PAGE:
Archive of: inspiration
Irene Posch used historic gold embroidery materials and knowledge to craft a programmable 8 bit computer.
Solely built from a variety of metal threads, magnetic, glas and metal beads, and being inspired by traditional crafting routines and patterns, the piece questions the appearance of current digital and electronic technologies surrounding us, as well as our interaction with them.
If you can’t draw as well as someone, or use the software as well, or if you do not have as much money to buy supplies, or if you do not have access to the tools they have, beat them by being more thoughtful. Thoughtfulness is free and burns on time and empathy.
From a wonderful, thought provoking post by Frank Chimero. Read it, absorb it.
That little pencil…the tool aspect…is this little gateway to a million ideas. I think about that kind of stuff with each one I crack into. In a world where things are more and more compacted, complicated, sped up and digitized, a regular old wood pencil is always there for you. Never needing to be recharged, you know?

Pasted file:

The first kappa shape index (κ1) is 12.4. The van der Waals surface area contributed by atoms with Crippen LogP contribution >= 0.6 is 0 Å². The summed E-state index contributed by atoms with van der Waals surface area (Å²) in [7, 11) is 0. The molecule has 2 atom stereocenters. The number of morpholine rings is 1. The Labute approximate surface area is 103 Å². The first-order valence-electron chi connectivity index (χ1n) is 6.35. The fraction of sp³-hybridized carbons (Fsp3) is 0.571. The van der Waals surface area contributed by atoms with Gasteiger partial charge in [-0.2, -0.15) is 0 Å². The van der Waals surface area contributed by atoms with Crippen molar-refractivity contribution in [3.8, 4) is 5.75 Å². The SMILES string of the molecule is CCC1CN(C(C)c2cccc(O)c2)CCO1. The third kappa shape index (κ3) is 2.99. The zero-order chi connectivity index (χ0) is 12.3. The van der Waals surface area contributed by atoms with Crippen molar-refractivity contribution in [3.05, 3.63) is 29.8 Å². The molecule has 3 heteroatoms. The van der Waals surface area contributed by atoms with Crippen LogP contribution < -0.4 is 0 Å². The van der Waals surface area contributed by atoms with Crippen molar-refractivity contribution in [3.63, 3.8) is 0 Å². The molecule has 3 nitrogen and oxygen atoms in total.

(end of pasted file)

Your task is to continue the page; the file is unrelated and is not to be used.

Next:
I just know that Little Fish never sounds safe to me. They sound unhinged, in a good way. When I watch them perform I feel something, and it isn’t just lust for a sexy frontman or pain as an overenthusiastic fan jumps up and down on my foot.
Miranda‘s inaugural post for Little Fish’s Women in Rock site is the fantastically titled The Sound & The Feeling. It’s all about music, personal history, and the realisation that you’re a part of something bigger.
One day, high above Arizona , we were monitoring the radio traffic of all the mortal airplanes below us. First, a Cessna pilot asked the air traffic controllers to check his ground speed. ‘Ninety knots,’ ATC replied. A twin Bonanza soon made the same request. ‘One-twenty on the ground,’ was the reply.
To our surprise, a navy F-18 came over the radio with a ground speed check. I knew exactly what he was doing. Of course, he had a ground speed indicator in his cockpit, but he wanted to let all the bug-smashers in the valley know what real speed was ‘Dusty 52, we show you at 620 on the ground,’ ATC responded.
The situation was too ripe. I heard the click of Walter’s mike button in the rear seat. In his most innocent voice, Walter startled the controller by asking for a ground speed check from 81,000 feet, clearly above controlled airspace. In a cool, professional voice, the controller replied, ’ Aspen 20, I show you at 1,982 knots on the ground.’
We did not hear another transmission on that frequency all the way to the coast.
More aircraft porn I’m afraid. Major Brian Shul’s recollections of flying the SR-71 Blackbird.